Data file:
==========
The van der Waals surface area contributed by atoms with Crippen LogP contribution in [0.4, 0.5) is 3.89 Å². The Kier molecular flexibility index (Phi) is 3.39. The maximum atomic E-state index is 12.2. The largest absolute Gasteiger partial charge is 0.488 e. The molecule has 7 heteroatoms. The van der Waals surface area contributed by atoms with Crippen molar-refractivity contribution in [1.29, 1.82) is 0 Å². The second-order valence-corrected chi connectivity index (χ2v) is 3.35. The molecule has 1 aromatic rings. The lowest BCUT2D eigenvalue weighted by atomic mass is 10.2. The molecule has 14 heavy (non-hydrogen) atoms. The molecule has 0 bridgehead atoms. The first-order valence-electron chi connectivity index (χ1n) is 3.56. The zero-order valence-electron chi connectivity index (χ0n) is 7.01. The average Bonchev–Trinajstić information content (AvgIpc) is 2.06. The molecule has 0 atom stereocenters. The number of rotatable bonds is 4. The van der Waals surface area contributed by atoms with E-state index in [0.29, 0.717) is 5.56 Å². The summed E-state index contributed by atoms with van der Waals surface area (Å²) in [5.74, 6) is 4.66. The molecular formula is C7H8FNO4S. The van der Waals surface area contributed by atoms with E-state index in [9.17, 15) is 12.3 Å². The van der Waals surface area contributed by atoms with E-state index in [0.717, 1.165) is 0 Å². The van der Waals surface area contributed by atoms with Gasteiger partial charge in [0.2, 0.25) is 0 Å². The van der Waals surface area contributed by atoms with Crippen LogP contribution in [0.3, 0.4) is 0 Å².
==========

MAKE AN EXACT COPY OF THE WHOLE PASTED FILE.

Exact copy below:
The van der Waals surface area contributed by atoms with Crippen LogP contribution in [0.4, 0.5) is 3.89 Å². The Kier molecular flexibility index (Phi) is 3.39. The maximum atomic E-state index is 12.2. The largest absolute Gasteiger partial charge is 0.488 e. The molecule has 7 heteroatoms. The van der Waals surface area contributed by atoms with Crippen molar-refractivity contribution in [1.29, 1.82) is 0 Å². The second-order valence-corrected chi connectivity index (χ2v) is 3.35. The molecule has 1 aromatic rings. The lowest BCUT2D eigenvalue weighted by atomic mass is 10.2. The molecule has 14 heavy (non-hydrogen) atoms. The molecule has 0 bridgehead atoms. The first-order valence-electron chi connectivity index (χ1n) is 3.56. The zero-order valence-electron chi connectivity index (χ0n) is 7.01. The average Bonchev–Trinajstić information content (AvgIpc) is 2.06. The molecule has 0 atom stereocenters. The number of rotatable bonds is 4. The van der Waals surface area contributed by atoms with E-state index in [0.29, 0.717) is 5.56 Å². The summed E-state index contributed by atoms with van der Waals surface area (Å²) in [5.74, 6) is 4.66. The molecular formula is C7H8FNO4S. The van der Waals surface area contributed by atoms with E-state index in [9.17, 15) is 12.3 Å². The van der Waals surface area contributed by atoms with E-state index in [0.717, 1.165) is 0 Å². The van der Waals surface area contributed by atoms with Gasteiger partial charge in [0.2, 0.25) is 0 Å². The van der Waals surface area contributed by atoms with Crippen LogP contribution in [0.3, 0.4) is 0 Å².